Twitter has been distributing sponsored posts from Chinese state media criticizing the Hong Kong protests, as spotted by the account of Pinboard, a social-media bookmarking site run by the entrepreneur and developer Maciej Ceglowski.
The posts were from China’s state-run Xinhua news agency. “Two months on, the escalating violence in Hong Kong has taken a heavy toll on the social order,” one tweet reads, adding that “all walks of life in Hong Kong called for a brake to be put on the blatant violence and for order to be restored.”
A former Google insider claiming the company created algorithms to hide its political bias within artificial intelligence platforms – in effect targeting particular words, phrases and contexts to promote, alter, reference or manipulate perceptions of Internet content – delivered roughly 950 pages of documents to the Department of Justice’s Antitrust division Friday.
The head of the U.S. Federal Trade Commission said he’s prepared to break up major technology platforms if necessary by undoing their past mergers as his agency investigates whether companies including Facebook Inc. are harming competition.
FTC Chairman Joe Simons, who is leading a broad review of the technology sector, said in an interview Tuesday that breaking up a company is challenging, but could be the right remedy to rein in dominant companies and restore competition.
The massive probe, spanning over 250 investigations, was launched in response to the live streaming of a migrant protest by the Bavarian-wing of the AfD party in 2017, German media disclosed on Saturday. Some 97 people were fined and three others were to face incitement charges in the court, the weekly Der Spiegel reported.
Twitter has a new feature that automatically suspends anyone who shares certain meme images – including one of which calls for the implementation of voter ID laws.
Word of this new form of censorship made the rounds today on Gab, an alternative social network to Twitter, after several posters complained that they were subject to 12-hour bans on Twitter for posting an image that reads “Don’t Let Russia Interfere in 2020.” It concludes with the hashtag “#DemandVoterID.
Democratic Texas Rep. Joaquin Castro on Monday tweeted the names and employers of 44 San Antonio residents who donated the federal maximum to President Donald Trump’s reelection campaign.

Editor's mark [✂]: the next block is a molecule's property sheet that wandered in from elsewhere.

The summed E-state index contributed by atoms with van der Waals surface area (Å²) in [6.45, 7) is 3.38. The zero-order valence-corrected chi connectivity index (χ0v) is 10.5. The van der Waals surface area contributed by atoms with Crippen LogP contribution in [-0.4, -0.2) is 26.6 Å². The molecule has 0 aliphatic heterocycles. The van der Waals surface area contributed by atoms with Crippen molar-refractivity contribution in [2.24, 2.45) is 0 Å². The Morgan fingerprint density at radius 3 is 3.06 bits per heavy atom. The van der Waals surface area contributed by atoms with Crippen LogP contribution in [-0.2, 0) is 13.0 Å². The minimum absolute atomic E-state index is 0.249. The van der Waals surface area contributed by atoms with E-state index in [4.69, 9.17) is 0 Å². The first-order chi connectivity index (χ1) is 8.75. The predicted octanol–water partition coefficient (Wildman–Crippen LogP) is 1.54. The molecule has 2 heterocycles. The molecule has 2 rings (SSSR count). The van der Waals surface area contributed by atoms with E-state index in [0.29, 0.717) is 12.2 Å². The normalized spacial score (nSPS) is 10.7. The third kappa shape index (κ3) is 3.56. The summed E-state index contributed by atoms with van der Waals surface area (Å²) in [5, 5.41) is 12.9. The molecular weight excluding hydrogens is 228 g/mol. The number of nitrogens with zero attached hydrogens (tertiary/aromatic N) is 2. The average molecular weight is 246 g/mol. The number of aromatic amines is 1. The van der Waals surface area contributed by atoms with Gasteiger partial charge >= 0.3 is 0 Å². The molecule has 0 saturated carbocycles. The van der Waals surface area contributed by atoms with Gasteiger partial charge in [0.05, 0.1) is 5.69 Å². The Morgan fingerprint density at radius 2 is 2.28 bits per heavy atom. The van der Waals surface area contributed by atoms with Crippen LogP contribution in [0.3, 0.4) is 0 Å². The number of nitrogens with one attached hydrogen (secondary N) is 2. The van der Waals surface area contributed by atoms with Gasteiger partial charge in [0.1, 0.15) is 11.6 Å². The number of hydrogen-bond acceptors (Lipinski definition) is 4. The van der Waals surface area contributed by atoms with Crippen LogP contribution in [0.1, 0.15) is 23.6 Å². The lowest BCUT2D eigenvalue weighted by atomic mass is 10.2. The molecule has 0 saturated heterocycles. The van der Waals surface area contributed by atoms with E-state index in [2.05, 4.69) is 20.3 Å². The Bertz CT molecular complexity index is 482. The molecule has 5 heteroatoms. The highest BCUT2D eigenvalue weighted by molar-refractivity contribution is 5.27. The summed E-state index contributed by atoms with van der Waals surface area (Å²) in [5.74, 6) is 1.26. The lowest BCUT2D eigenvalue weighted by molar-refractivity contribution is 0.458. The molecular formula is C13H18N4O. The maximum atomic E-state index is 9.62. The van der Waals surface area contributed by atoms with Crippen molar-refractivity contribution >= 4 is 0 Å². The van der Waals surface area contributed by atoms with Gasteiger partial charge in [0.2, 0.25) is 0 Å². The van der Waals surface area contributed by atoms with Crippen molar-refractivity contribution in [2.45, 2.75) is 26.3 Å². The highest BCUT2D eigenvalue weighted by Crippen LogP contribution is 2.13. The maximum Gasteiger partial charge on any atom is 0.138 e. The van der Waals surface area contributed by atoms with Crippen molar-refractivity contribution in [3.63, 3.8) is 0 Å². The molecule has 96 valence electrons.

Castro, whose district includes much of San Antonio, claimed the donors “are fueling a campaign of hate that labels Hispanic immigrants as ‘invaders.’” Castro is the twin brother of Democratic presidential candidate Julian Castro and chairs his presidential campaign.
On Saturday The Gateway Pundit contributor Byron McKeeby pointed out that the shooter was a committed progressive.
It is clear from his words that he is a PROGRESSIVE white nationalist – what was once defined as a “Nazi.”
This is not to say he’s a Democrat or a Republican, but he is without question a progressive.
Screen-grabs of the @iamthespookster account showed tweets that supported socialism, opposed the election of Donald Trump, and backed Sen. Elizabeth Warren (D-MA) for president in the 2020 election.
The @iamthespookster account also re-tweeted a post by a Twitter user going by the name “@poohcowboy_drew,” who produced “a list of people who work for ICE” and encouraged readers to harass them into quitting their jobs.
Software engineer Mike Wacker, until recently an employee of Google, confirmed Breitbart News’ report that the tech giant reordered its YouTube search results for “Federal Reserve” following criticism by left-wing MSNBC host Chris Hayes.
In a tweet, Wacker confirmed the details of Breitbart’s report — that Google, which owns YouTube, manually added the term “Federal Reserve” to its blacklist of “controversial YouTube search queries” a day after Hayes complained about the original results, which featured a number of videos critical of the Fed.
“In a lot of ways Facebook is more like a government than a traditional company,” Facebook CEO Mark Zuckerberg has said.
He elaborated on this claim in a recent interview with Vox’s Ezra Klein. After noting that the Facebook community consists of more than 2 billion people around the world, he wondered if executives “sitting in an office here in California” were the right people to be making decisions for a constituency of that size. He asked, “How can you set up a more democratic or community-oriented process that reflects the values of people around the world?”